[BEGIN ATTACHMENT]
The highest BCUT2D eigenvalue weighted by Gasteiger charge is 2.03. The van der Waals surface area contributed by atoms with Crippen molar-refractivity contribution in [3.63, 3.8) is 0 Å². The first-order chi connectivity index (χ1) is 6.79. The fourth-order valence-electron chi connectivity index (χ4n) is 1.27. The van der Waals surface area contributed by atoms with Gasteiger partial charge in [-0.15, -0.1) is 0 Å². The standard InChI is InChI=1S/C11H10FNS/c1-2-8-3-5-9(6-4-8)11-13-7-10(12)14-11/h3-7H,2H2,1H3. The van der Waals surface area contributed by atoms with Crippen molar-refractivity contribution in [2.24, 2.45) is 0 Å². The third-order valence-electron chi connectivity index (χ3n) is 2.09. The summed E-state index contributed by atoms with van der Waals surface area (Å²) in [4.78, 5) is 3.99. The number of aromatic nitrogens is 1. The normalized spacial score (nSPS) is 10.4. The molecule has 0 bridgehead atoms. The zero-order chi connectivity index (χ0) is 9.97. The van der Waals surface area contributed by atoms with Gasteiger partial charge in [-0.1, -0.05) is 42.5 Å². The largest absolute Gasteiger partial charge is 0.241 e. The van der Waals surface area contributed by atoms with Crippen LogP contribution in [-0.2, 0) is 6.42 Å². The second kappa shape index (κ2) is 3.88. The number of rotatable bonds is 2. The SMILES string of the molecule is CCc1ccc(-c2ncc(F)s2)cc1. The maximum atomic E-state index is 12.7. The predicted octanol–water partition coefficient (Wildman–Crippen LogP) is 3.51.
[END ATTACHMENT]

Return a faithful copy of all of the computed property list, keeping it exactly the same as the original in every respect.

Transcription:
The highest BCUT2D eigenvalue weighted by Gasteiger charge is 2.03. The van der Waals surface area contributed by atoms with Crippen molar-refractivity contribution in [3.63, 3.8) is 0 Å². The first-order chi connectivity index (χ1) is 6.79. The fourth-order valence-electron chi connectivity index (χ4n) is 1.27. The van der Waals surface area contributed by atoms with Gasteiger partial charge in [-0.15, -0.1) is 0 Å². The standard InChI is InChI=1S/C11H10FNS/c1-2-8-3-5-9(6-4-8)11-13-7-10(12)14-11/h3-7H,2H2,1H3. The van der Waals surface area contributed by atoms with Crippen molar-refractivity contribution in [2.24, 2.45) is 0 Å². The third-order valence-electron chi connectivity index (χ3n) is 2.09. The summed E-state index contributed by atoms with van der Waals surface area (Å²) in [4.78, 5) is 3.99. The number of aromatic nitrogens is 1. The normalized spacial score (nSPS) is 10.4. The molecule has 0 bridgehead atoms. The zero-order chi connectivity index (χ0) is 9.97. The van der Waals surface area contributed by atoms with Gasteiger partial charge in [-0.1, -0.05) is 42.5 Å². The largest absolute Gasteiger partial charge is 0.241 e. The van der Waals surface area contributed by atoms with Crippen LogP contribution in [-0.2, 0) is 6.42 Å². The second kappa shape index (κ2) is 3.88. The number of rotatable bonds is 2. The SMILES string of the molecule is CCc1ccc(-c2ncc(F)s2)cc1. The maximum atomic E-state index is 12.7. The predicted octanol–water partition coefficient (Wildman–Crippen LogP) is 3.51.